Observations: MinneapolisWednesday, April 17, 2013 | 9:20 AM
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There were four rounds left in 450SX Monster Energy Supercross when the gate fell for the main event in Minneapolis, Minnesota, and as we were reminded a few times during the night, it was to be the last ever supercross inside the fabled Metrodome (or the house that Kirby Puckett built). And whether it was the first or last supercross in the dome, there weren’t too many people who thought that once Ryan Villopoto got into the lead on lap one, this dome crowd wasn’t going to see the same old, same old.
But oh no, hometown boy Ryan Dungey, who had to have been getting frustrated lately at having been close but no cigar to Villopoto in the last month (not that you would ever notice that affecting Dungey or have him actually admit it), had something to say about that. The #5 KTM worked hard at erasing the gap between himself and RV, made a couple of moves and took off for the win. It was a great ride for Dungey, and in front of his hometown crowd at that. It was a great battle—maybe the best one all year—and in the end, Dungey had won his second race of the year and gained three points on Villopoto. All very important and impressive stuff.
It’s no secret that Dungey’s team, fans and even other riders don’t think he’s aggressive enough. This is good and bad for him. Good because he stays above the noise and out of controversy, but bad news because sometimes he’s unable to make something happen when he probably needs to. Sometimes you just need to force the issue because, as his team manager Roger DeCoster told me afterward, “It’s not dancing out there.”
The Ryans produced an epic night in Minneapolis.
Simon Cudby photos
Even though I knew it and it’s common knowledge, I was still taken aback when the announcers informed us that RD’s win in Minneapolis was the thirteenth supercross win of his career. Think about that. When you think about the Ryans you generally think about how they’re pretty evenly matched riders. But then you see that Dungey has won thirteen supercrosses to Villopoto’s thirty-two. That’s almost three times as many! To be fair to Dungey, RV moved to 450s one year sooner than Dungey and Dungey has RV covered in 450 motocross wins, but for this purpose, for supercross, it’s amazing that Villopoto has that many more wins than Dungey. Don’t you generally think that these two are pretty even?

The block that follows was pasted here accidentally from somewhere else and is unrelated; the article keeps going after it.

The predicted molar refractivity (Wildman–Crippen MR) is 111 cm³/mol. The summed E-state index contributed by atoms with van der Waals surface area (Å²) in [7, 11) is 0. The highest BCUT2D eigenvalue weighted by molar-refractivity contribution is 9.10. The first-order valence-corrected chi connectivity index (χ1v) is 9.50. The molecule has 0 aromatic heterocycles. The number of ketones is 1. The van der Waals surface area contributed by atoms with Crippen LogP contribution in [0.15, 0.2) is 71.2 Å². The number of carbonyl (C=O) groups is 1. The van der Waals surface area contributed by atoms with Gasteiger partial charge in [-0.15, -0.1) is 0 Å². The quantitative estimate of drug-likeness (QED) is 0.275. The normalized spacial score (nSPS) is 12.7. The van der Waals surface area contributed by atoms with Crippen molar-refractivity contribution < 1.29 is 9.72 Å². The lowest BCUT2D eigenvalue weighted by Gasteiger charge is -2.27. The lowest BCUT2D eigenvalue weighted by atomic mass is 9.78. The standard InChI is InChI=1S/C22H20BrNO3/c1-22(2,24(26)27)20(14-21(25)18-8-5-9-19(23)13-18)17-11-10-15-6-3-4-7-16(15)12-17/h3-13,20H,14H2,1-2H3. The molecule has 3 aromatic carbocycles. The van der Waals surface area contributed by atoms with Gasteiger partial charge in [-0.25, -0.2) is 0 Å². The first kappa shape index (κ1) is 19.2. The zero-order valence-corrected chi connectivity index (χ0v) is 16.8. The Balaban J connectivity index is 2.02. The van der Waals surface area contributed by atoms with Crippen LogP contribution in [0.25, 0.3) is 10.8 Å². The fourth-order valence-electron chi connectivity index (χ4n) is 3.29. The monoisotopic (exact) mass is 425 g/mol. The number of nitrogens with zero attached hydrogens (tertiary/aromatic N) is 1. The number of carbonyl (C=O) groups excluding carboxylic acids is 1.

Maybe there comes a point when we have to think about Dungey just being a better outdoor rider than indoor rider, like the guy he leases property from (Ricky Carmichael). So perhaps instead of asking why Dungey can’t do what he did at Minneapolis more often (which I know was the question from some of my bench racing buddies), maybe we should talk about this win being even better than we think. After all, he chased down and passed a guy who has almost three times as many indoor wins as he does.
Whatever you think of Dungey’s indoor skills, his legacy, his moxy, there was no doubting that Minneapolis was an awesome ride for Dungey. Perhaps he’ll make a series out of this thing before it’s all said and done.
I had to shake my head at the people that are claiming Ryan Villopoto let up and allowed Dungey to win to protect his points lead. Yes, he did stand up and let Dungey by in the turn after the whoops but that was, to me, an admission that he was caught by Dungey. Rather than force the issue and perhaps end up on the ground, he let the Dungey by without incident in the hopes of getting him right back. It wasn’t a points lead thing, it was self-preservation. Looking back at the video, I think RV and his people will see that he didn’t have to let him by so easily. Dungey wasn’t as close as he thought and there was no danger of contact there, because Dungey was far inside in that section. But hey, it’s the heat of moment and it’s not easy to have eyes in the back of your head, especially when you’re battling side-by-side for the lead with a guy through a set of whoops.
Marvin Musquin cut into Wil Hahn points lead with a win Saturday night.